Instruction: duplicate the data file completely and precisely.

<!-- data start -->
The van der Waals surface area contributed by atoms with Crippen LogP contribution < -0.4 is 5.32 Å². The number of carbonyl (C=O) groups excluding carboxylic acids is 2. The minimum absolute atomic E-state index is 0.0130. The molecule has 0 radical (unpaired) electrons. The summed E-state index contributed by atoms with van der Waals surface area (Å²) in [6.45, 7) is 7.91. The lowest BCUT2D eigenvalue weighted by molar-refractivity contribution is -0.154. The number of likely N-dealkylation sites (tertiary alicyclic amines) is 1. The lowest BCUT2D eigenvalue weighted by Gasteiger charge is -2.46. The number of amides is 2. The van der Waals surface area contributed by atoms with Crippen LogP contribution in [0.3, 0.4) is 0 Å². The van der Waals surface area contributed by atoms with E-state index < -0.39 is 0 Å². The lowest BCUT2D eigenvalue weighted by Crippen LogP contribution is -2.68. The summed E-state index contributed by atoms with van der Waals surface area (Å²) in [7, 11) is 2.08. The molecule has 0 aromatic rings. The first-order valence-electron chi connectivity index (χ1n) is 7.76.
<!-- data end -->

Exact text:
The van der Waals surface area contributed by atoms with Crippen LogP contribution < -0.4 is 5.32 Å². The number of carbonyl (C=O) groups excluding carboxylic acids is 2. The minimum absolute atomic E-state index is 0.0130. The molecule has 0 radical (unpaired) electrons. The summed E-state index contributed by atoms with van der Waals surface area (Å²) in [6.45, 7) is 7.91. The lowest BCUT2D eigenvalue weighted by molar-refractivity contribution is -0.154. The number of likely N-dealkylation sites (tertiary alicyclic amines) is 1. The lowest BCUT2D eigenvalue weighted by Gasteiger charge is -2.46. The number of amides is 2. The van der Waals surface area contributed by atoms with Crippen LogP contribution in [0.3, 0.4) is 0 Å². The van der Waals surface area contributed by atoms with E-state index < -0.39 is 0 Å². The lowest BCUT2D eigenvalue weighted by Crippen LogP contribution is -2.68. The summed E-state index contributed by atoms with van der Waals surface area (Å²) in [7, 11) is 2.08. The molecule has 0 aromatic rings. The first-order valence-electron chi connectivity index (χ1n) is 7.76.